With a constant supply of fresh water at their fingertips via fountains and faucets, why are so many American consumers hooked on bottled water?
In Bottlemania: How Water Went on Sale and Why We Bought It, this year's selection for the Common Reading Program, environmental journalist Elizabeth Royte explores the staggering popularity of bottled water, the multi-billion-dollar industry that supports it and the building backlash against it.
In the book, one of Entertainment Weekly's 10 "Must Read" nonfiction titles of 2008, Royte travels to Fryeburg, Maine, home of Poland Spring water. In this small town and other like it across the country, she finds the people, machines, economies and cultural trends that have made bottled water a $60-billion-a-year phenomenon, even as it threatens local control of natural resources and dumps tons of plastic waste into the country's landfills.
Moving beyond the environmental consequences of making, filling, transporting and landfilling those billions of bottles, Royte examines the state of tap water today and the social impact of corporations sinking ever more pumps into rural towns.
Ultimately, Bottlemania makes a case for protecting public water supplies, for improving our water infrastructure and better allocating the precious drinkable water that remains.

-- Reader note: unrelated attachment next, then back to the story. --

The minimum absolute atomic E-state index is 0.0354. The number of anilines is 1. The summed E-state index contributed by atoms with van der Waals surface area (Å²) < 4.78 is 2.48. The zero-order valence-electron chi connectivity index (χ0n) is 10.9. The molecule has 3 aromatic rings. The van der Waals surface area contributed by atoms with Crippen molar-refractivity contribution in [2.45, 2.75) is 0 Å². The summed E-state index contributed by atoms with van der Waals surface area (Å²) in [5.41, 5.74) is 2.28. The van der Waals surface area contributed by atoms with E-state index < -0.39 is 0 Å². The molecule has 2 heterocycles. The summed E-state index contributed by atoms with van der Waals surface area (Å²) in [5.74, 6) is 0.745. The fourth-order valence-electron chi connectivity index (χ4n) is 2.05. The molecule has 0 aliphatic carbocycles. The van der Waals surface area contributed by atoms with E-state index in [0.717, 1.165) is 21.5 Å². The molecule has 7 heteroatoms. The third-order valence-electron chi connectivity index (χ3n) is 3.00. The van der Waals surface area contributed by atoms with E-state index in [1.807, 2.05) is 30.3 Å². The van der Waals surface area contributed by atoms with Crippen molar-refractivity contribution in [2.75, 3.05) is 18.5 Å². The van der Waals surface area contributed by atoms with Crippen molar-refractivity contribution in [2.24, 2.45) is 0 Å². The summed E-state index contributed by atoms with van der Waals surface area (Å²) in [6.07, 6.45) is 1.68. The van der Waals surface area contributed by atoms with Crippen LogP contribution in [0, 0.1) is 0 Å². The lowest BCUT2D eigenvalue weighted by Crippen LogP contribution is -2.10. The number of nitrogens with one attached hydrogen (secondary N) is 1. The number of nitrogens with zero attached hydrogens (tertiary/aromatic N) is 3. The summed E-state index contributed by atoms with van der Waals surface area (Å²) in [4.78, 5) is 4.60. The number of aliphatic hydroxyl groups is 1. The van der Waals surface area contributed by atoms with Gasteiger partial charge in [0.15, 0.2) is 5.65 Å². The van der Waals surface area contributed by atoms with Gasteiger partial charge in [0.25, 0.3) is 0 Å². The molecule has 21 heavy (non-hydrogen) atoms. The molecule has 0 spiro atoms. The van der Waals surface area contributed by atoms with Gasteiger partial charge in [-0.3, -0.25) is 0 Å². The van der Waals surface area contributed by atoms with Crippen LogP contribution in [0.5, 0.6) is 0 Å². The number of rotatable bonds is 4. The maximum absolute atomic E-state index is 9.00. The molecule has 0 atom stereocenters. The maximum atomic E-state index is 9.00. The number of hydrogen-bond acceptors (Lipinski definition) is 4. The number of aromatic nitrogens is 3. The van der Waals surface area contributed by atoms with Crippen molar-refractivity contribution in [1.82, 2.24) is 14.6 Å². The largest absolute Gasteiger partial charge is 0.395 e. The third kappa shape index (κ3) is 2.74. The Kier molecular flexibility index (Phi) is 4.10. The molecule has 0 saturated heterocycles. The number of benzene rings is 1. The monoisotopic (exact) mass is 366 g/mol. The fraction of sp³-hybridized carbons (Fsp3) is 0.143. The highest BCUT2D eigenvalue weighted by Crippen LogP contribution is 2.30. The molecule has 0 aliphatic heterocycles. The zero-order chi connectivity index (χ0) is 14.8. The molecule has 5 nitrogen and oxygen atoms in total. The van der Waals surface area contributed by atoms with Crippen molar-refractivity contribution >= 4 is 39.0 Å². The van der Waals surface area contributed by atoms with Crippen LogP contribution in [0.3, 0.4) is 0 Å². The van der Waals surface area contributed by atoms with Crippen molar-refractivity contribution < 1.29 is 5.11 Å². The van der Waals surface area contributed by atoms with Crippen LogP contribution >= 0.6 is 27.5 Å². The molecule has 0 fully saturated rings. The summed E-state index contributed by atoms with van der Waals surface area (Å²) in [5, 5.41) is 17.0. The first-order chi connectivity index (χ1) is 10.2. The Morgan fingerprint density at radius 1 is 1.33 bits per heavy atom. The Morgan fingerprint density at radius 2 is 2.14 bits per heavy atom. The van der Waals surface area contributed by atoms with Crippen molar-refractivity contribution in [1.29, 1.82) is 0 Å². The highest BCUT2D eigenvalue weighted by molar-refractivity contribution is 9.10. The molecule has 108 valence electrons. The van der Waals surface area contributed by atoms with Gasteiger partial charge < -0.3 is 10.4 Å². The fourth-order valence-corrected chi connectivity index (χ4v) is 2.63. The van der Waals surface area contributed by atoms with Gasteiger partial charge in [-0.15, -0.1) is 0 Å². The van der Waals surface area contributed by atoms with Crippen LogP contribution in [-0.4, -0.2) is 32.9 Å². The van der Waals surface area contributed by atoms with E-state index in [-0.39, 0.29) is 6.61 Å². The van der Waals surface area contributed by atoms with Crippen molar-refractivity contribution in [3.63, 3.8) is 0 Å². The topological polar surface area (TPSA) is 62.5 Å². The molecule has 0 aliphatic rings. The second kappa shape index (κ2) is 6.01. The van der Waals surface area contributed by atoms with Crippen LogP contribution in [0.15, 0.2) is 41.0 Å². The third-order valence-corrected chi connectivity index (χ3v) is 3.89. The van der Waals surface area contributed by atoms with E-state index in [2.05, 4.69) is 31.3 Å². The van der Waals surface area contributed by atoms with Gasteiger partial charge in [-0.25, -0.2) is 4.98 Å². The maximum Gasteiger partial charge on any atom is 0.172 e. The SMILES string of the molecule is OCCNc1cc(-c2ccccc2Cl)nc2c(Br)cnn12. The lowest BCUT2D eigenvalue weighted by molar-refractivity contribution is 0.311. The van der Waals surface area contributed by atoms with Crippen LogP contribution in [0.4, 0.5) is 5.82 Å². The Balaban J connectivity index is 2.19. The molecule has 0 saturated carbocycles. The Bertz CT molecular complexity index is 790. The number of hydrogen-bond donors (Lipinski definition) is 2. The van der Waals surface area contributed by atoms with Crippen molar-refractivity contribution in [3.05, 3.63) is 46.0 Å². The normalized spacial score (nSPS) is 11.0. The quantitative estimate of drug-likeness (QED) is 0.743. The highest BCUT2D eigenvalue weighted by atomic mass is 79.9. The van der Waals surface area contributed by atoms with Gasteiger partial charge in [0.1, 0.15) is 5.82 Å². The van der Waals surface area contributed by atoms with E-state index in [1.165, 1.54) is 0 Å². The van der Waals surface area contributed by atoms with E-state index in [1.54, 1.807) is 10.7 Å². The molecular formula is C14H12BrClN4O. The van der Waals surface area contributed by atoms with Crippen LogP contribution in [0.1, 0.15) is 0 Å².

Acclaimed author of Garbage Land: On the Secret Trail of Trash, Elizabeth Royte's writing on science and the environment has appeared in Harper's, The New Yorker, National Geographic, Outside, The New York Times Magazine and other national publications. A former Alicia Patterson Foundation fellow and recipient of Bard College's John Dewey Award for Distinguished Public Service, Royte is a frequent contributor to the New York Times Book Review, a contributing editor for OnEarth, and a correspondent for Outside magazine. Her work is included in The Best American Science Writing 2004, and her first book, The Tapir's Morning Bath: Solving the Mysteries of the Tropical Rain Forest, was a New York Times Notable Book of the Year for 2001.
The Common Reading Program was started in 2002 for first-year students, who are asked to read the selection before the start of the academic year. The assigned book then serves as a basis for programs and discussions beginning at orientation and throughout the year. As the featured author for the 2010 Common Reading selection, Royte will deliver the keynote address at Case Western Reserve University's fall convocation, which will be held on Wednesday, Aug. 25, 2010.
Learn more about the Common Reading program.
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